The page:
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Avoiding Inelastic Strains in Solder Joint Interconnections of IC Devices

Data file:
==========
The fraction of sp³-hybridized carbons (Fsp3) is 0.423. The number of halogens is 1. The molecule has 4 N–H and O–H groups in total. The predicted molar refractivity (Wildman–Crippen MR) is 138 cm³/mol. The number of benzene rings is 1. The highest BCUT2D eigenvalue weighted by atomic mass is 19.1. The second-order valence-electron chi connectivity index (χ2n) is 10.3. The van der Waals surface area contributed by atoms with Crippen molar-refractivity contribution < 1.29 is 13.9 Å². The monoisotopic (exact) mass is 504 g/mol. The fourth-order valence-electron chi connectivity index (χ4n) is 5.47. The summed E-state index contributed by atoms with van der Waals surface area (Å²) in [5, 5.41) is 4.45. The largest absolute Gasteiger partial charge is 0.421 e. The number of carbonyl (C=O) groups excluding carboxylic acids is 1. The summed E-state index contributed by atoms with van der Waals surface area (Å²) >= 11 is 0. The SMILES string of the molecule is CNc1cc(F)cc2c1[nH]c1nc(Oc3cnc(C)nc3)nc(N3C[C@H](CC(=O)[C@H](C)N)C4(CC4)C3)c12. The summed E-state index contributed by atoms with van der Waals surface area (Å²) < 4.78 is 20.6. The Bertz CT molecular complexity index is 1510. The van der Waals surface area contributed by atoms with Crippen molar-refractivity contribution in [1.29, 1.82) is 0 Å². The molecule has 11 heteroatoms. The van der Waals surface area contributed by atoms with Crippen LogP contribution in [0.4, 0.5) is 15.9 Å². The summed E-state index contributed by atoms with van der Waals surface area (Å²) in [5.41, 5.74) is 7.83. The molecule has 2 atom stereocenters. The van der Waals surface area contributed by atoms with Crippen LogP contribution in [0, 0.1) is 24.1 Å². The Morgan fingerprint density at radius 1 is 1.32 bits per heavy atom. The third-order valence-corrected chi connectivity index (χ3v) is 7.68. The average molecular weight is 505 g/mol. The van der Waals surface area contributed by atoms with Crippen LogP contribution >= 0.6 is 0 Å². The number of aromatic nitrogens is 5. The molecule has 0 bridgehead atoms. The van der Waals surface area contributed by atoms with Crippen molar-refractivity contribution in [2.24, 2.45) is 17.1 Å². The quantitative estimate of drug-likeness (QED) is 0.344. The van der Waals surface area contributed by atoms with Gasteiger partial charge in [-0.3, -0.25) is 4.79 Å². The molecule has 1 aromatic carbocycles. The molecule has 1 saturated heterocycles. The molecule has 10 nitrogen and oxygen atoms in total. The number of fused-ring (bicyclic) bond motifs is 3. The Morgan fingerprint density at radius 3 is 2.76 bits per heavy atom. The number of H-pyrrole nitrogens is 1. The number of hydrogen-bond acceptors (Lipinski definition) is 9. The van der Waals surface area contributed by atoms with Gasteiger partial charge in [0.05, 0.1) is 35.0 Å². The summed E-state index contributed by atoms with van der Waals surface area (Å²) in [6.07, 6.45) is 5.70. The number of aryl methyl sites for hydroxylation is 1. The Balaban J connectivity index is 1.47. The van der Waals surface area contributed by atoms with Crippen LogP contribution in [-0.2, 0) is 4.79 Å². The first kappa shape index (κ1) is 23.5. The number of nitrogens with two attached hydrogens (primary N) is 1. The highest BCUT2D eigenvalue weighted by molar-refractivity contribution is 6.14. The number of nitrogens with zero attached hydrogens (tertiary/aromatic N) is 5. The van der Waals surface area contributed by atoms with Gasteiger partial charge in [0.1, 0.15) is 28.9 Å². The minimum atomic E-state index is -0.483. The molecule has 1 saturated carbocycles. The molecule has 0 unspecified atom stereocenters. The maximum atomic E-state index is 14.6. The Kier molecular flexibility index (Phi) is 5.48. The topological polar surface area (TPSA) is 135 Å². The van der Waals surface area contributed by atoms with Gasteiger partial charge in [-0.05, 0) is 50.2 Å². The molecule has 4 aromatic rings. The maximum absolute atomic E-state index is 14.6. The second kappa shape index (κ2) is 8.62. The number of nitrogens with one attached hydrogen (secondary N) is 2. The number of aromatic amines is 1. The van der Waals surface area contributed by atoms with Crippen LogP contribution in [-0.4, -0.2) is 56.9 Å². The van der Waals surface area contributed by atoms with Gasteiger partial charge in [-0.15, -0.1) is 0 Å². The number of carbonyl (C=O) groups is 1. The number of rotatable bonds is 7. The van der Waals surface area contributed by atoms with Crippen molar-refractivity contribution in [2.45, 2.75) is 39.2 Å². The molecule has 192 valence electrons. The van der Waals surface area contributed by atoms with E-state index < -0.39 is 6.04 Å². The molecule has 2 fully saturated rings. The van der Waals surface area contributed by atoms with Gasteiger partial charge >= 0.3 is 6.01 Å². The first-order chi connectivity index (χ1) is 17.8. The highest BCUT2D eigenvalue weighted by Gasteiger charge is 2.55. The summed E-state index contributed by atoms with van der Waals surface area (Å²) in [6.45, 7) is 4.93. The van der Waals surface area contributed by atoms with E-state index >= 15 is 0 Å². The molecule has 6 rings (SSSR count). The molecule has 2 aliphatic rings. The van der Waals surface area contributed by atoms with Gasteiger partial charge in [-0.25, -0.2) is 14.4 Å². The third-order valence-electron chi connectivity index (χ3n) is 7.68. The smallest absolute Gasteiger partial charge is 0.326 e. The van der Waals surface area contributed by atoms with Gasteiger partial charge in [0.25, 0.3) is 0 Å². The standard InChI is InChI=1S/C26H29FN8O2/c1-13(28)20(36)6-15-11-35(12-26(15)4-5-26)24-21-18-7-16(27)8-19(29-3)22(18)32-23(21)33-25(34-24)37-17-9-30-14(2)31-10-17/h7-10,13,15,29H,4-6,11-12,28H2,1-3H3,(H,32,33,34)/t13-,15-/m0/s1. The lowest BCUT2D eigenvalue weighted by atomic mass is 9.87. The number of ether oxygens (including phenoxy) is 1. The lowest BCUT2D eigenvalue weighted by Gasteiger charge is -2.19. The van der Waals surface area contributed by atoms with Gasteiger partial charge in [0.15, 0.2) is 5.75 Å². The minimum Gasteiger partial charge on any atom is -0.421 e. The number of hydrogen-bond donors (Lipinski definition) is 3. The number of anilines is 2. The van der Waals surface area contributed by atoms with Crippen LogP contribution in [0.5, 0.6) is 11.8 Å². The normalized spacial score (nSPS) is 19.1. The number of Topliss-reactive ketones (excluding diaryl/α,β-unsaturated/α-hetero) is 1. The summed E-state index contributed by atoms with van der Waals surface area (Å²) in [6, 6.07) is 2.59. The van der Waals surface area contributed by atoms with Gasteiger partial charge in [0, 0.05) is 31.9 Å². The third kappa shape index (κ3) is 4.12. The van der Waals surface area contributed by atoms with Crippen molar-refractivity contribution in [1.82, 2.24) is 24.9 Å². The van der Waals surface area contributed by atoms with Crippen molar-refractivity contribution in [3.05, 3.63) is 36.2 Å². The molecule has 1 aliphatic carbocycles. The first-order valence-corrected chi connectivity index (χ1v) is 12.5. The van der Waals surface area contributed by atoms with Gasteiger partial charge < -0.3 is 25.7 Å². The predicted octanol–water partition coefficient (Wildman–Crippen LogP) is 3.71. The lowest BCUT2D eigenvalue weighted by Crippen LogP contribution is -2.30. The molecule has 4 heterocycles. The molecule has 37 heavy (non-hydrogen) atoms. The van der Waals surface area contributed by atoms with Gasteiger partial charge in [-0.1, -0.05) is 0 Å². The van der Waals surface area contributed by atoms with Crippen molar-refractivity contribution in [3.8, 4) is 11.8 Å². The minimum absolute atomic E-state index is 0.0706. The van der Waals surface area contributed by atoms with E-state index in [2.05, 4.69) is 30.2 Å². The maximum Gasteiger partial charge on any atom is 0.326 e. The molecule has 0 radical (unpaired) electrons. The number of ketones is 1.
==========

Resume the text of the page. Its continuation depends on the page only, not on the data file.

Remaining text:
Analytical Modeling, Its Role and SignificanceMethod of Interfacial ComplianceIntroductionStresses in the Midportion of a Multimaterial Body Subjected to a Change in TemperatureBimaterial Assembly: Interfacial Shearing StressesBimaterial Assembly: Interfacial Peeling StressesTrimaterial Assembly: Interfacial Shearing StressesTrimaterial Assembly: Interfacial Peeling StressesNumerical ExampleBimaterial Assembly Subjected to Thermal Stress: Propensity to Delamination Assessed Using the Interfacial Compliance ModelBackground/IncentiveStrain Energy Release Rate (SERR) Computed Using the Interfacial Compliance ApproachAdequate SERR Specimen’s LengthNumerical Example #1Numerical Example #2Probabilistic Approach: Application of the Extreme Value DistributionProbabilistic Approach: Numerical ExampleAppendix A: Convolution of Extreme Value Distribution with a Normally Distributed VariableAppendix B: A Numerical Integration ExampleReferencesThermal Stress in Assemblies with Identical AdherendsIntroductionBell Labs Si-on-Si multi-chip flip-chip Packaging TechnologySimplest Elongated Assembly with Identical AdherendsAssembly with Identical Adherends Subjected to Different Temperatures: Thermal Stresses in a Multileg Thermoelectric Module DesignMotivationBackgroundBasic EquationTheorem of Three Axial ForcesSpecial CasesHomogeneously Bonded AssemblyAssembly Bonded at the Ends (Two-Legged TEM)Midportion of a Long Multilegged AssemblyTEM Designs in Figures 3.11 and 3.12TEM Designs in Figures 3.11 and 3.12Design in Figure 3.12 for a High-Temperature Power Generation TEMUltrathin and Long (Beam-Like) LegsPredicted thermal stress in a circular bonded assembly with identical adherendsMotivationAssumptionsBasic EquationSolution to the Basic EquationLarge and/or Stiff AssembliesNormal Stresses in the Bonding LayerBowBending Stresses in the AdherendsPeeling StressNumerical ExampleReferencesInelastic Strains in Solder Joint InterconnectionsBackground/MotivationAssumptionsShearing StressBasic EquationBoundary ConditionsElasto-Plastic SolutionPossible Numerical Procedure for Solving the Elasto-Plastic EquationsPredicted Lengths of the Plastic Zones Based on an Elastic SolutionPeeling StressBasic EquationSolution to the Basic EquationNumerical ExampleThe Case of a BGA AssemblyBackground/MotivationBasic EquationNumerical Example #1 (PCB Substrate)Numerical Example #2 (Ceramic Substrate)Probabilistic Palmgren-Miner Rule for Solder Materials Experiencing Elastic DeformationsBackground/IncentiveProbabilistic Palmgren-Miner RuleRemaining Useful LifeRayleigh Law for the Random Amplitude of the Interfacial Shearing StressNumerical ExampleReferencesElevated Stand-Off Heights Can Relieve Thermal Stress in Solder JointsBackground/MotivationStresses in a Short Beam Subjected to Bending Caused by its End OffsetInterfacial Stresses in Assemblies with Small Stand-off HeightsHead-In-Pillow ProblemMotivationBackgroundInterfacial Stresses and WarpageNumerical ExampleReferencesStress Relief in Soldered Assemblies by Using Inhomogeneous BondsBackground/IncentiveAssembly’s MidportionAssembly’s Peripheral Portion(s) and Forces at the BoundariesInterfacial StressesNumerical ExampleOptimized DesignOptimization ConditionPeripheral Material with a Low Fabrication TemperaturePeripheral Material with a Low Parameter of the Interfacial Shearing StressPeripheral Material with a Low Parameter of the Interfacial Shearing Stress and Low Fabrication TemperatureConclusionsReferencesThermal Stresses in a Flip-Chip DesignBackground/IncentiveThermal Stress Model for a Typical Flip-Chip Package DesignApproachForces Acting in the Midportion of the Assembly Located at the Design’s MidportionPeripheral Portions of the DesignNumerical ExamplesDesign with an Organic Lid: Midportion of the DesignDesign with an Organic Lid: Peripheral Portion of the DesignDesign with a Copper Lid: Midportion of the DesignDesign with a Copper Lid: Peripheral Portions of the DesignIs it Really Important that the Entire Underchip Area is Encapsulated (“Underfilled”)?Stress Relief in an FC Design Due to the Application of an Inhomogeneous Solder Joint SystemEffect of the Underfill Glass Transition TemperatureBackgroundAssumptionsThermally Induced Forces and Interfacial StressesThermally Induced Forces in the Midportion of a Long Flip-Chip/Substrate AssemblyDistributed Thermally Induced ForcesInterfacial Shearing StressesNumerical ExampleReferencesAssessed Interfacial Strength and Elastic Moduli of the Bonding Material from Shear-Off Test DataBackground/IncentiveBasic EquationSolution to the Basic EquationInterfacial Shearing StressShear Modulus of the Bonding MaterialNumerical ExamplePossible Characterization of the Solder Material PropertiesCONCLUSIONReferencesBoard-Level Dynamic TestsBackgroundDrop TestingRole Of ModelingLinear ResponseNonlinear ResponseSolder JointsBoard-Level TestingConclusionsAppendix A: Exact Solution to the Problem of the Nonlinear Dynamic Response of a PCB to the Drop Impact during Board-Level Drop TestsA.1. Background/InitiativeA.2. AssumptionsA.3. Kinetic and Strain EnergiesA.4. Condition of Nondeformability of the PCB Support ContourA.5. Stress (Airy) FunctionA.6. In-plane (membrane) Stresses and StrainsA.7. Parameter of NonlinearityA.8. Basic Equation and Its SolutionA.9. Vibration AmplitudeA.10. Effective Initial VelocityA.11. Nonlinear FrequencyA.12. Bending MomentsA.13. Equivalent Static LoadingA.14. Numerical ExampleReferencesAppendix ReferencesFailure-Oriented-Accelerated-Testing and Multiparametric Boltzmann–Arrhenius–Zhurkov EquationAccelerated TestingFOAT, Its Significance, Attributes, and RoleMultiparametric BAZ EquationTemperature Cycling: Predicted Time-to-failureIncentive for Mechanical Prestressing of Accelerated Test SpecimensBackground/IncentiveBasic EquationsBoundary ConditionsSolutions to the Basic EquationsConstants of IntegrationNumerical ExampleAccelerated Testing of Solder Joint Interconnections: Incentive for Using a Low-Temperature/Random- Vibrations BiasBackground/IncentiveMethodologyReduction to PracticeCalculation ProcedureNumerical ExampleTesting Facility and ProcedureConclusionPossible Next-Generation QTAppendix A: Elastic Stability of the Specimen as a WholeAppendix B: Approximate Formula for the Interfacial Peeling Stress and Elastic Stability of the Compressed Component #1ReferencesProbabilistic Design for ReliabilityBackground/IncentivePDfR and its “ten commandments”Design for Reliability of Electronic Products: Deterministic and Probabilistic ApproachesSome simple PDfR examplesAdequate Heat SinkReliable Seal GlassExtreme Response in Temperature CyclingThe Total Cost of Reliability could be Minimized: Elementary ExampleRequired Repair Time to Assure the Specified AvailabilityBackground/IncentiveAnalysisNumerical ExampleConclusionBurn-in Testing of Electronic and Photonic Products: To BIT or not to BIT?Background/InitiativeObjectiveInformation Based on the Available BTCConclusionAPPENDIX A: RELIABILITY OF AN ELECTRONIC PRODUCT COMPRISED OF MASS-PRODUCED COMPONENTSA.1. SummaryA.2. Background/IncentiveA.3. AnalysisA.3.1. Analytical Bathtub Curve (Diagram)A.3.2. Statistical Failure RateA.3.3. The Case When Random SFR isNormally DistributedA.3.4. The Case When Random SFR is Distributed in Accordance with the Rayleigh LawA.3.5. Probability of NonfailureA.4. ConclusionsReferencesAppendix ReferencesFiber Optics Systems and Reliability of Solder MaterialsBackground/ObjectiveFiber Optics Structural Analysis (FOSA) in Fiber Optics Engineering: Role and AttributesFibers Soldered into FerrulesThermal Stresses in a Cylindrical Soldered TriMaterial Body with Application to Optical FibersBackground/IncentiveAnalysisNumerical ExampleConclusionReferences